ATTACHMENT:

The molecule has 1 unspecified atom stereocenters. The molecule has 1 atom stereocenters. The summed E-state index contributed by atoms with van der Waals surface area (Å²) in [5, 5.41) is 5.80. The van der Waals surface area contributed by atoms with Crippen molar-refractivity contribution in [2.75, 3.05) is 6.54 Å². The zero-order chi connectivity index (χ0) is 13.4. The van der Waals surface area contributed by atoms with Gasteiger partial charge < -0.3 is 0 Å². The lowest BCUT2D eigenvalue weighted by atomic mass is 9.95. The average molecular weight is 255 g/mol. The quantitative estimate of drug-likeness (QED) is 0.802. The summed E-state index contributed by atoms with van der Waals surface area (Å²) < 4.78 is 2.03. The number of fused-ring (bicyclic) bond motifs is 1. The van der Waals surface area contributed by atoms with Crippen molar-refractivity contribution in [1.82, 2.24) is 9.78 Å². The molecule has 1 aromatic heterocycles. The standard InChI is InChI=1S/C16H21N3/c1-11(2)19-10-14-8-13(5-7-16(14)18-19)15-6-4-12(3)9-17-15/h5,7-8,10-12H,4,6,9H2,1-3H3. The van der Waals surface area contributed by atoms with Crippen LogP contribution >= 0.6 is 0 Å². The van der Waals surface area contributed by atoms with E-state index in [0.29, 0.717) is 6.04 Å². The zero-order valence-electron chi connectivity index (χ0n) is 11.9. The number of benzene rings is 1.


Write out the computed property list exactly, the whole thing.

The molecule has 1 unspecified atom stereocenters. The molecule has 1 atom stereocenters. The summed E-state index contributed by atoms with van der Waals surface area (Å²) in [5, 5.41) is 5.80. The van der Waals surface area contributed by atoms with Crippen molar-refractivity contribution in [2.75, 3.05) is 6.54 Å². The zero-order chi connectivity index (χ0) is 13.4. The van der Waals surface area contributed by atoms with Gasteiger partial charge < -0.3 is 0 Å². The lowest BCUT2D eigenvalue weighted by atomic mass is 9.95. The average molecular weight is 255 g/mol. The quantitative estimate of drug-likeness (QED) is 0.802. The summed E-state index contributed by atoms with van der Waals surface area (Å²) < 4.78 is 2.03. The number of fused-ring (bicyclic) bond motifs is 1. The van der Waals surface area contributed by atoms with Crippen molar-refractivity contribution in [1.82, 2.24) is 9.78 Å². The molecule has 1 aromatic heterocycles. The standard InChI is InChI=1S/C16H21N3/c1-11(2)19-10-14-8-13(5-7-16(14)18-19)15-6-4-12(3)9-17-15/h5,7-8,10-12H,4,6,9H2,1-3H3. The van der Waals surface area contributed by atoms with Crippen LogP contribution >= 0.6 is 0 Å². The van der Waals surface area contributed by atoms with E-state index in [0.29, 0.717) is 6.04 Å². The zero-order valence-electron chi connectivity index (χ0n) is 11.9. The number of benzene rings is 1.